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Yue Gao1 Tianhang Chen1 Qingquan Huang1 Thomas Mallouk1 Donghai Wang1

1, The Pennsylvania State University, University Park, Pennsylvania, United States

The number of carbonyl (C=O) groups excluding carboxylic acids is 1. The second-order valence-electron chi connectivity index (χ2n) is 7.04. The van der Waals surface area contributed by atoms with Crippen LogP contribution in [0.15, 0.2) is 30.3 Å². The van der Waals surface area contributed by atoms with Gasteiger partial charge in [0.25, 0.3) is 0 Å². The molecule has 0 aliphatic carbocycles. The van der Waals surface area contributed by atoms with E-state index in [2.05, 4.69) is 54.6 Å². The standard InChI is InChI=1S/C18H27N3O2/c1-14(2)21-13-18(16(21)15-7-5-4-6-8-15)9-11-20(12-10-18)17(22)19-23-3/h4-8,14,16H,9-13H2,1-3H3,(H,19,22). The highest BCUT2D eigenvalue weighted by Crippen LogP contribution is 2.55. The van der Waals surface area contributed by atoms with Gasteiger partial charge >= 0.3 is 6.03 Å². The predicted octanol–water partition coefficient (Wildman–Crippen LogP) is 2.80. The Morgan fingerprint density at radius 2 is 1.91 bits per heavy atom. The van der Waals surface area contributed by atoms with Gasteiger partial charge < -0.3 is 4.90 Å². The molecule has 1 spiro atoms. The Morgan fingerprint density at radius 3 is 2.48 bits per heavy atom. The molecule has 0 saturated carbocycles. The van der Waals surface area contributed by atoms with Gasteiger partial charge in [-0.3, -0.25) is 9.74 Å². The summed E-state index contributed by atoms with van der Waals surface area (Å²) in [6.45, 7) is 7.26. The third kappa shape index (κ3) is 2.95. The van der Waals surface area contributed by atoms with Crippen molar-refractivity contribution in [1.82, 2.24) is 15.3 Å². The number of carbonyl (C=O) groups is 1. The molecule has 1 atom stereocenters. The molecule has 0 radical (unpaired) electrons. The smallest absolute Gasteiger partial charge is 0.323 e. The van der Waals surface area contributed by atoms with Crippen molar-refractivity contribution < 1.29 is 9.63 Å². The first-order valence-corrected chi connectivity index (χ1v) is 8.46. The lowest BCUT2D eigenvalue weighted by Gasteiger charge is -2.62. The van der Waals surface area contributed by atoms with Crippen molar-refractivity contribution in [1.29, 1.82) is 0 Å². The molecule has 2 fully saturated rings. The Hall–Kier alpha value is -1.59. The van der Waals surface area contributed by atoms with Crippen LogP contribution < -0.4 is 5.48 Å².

Rechargeable battery technology based on the lithium (Li) metal anode is plagued by the unstable solid-electrolyte interphase (SEI), which grows upon cycling and is associated with dendritic/mossy Li deposition. A key challenge in improving SEI stability lies in regulating its chemical composition and nanostructure. Here we report a new approach that enables the design of SEI layers with tunable structure and stable properties. This involves the use of a reactive polymeric composite, which can generate a stable SEI layer in situ by reacting with Li to occupy surface sites and then electrochemically decomposing to form nanoscale SEI components. Cryo-TEM shows that the resulting SEI layer is composed of organic polymeric Li salts, nanoparticles of inorganic Li salts, and two-dimensional nanosheet components. This conformal nanocomposite SEI layer exhibits excellent passivation, homogeneity, ionic conductivity, and mechanical strength and stabilizes the interface for dendrite-free Li deposition in a conventional carbonate electrolyte. 950-cycle life was achieved in a full cell paired with a LiNi0.5Co0.2Mn0.3O2 cathode. Moreover, under lean electrolyte conditions, the full cells also show significantly extended cycle lives, owing to the excellent stability of the polymeric nanocomposite SEI.

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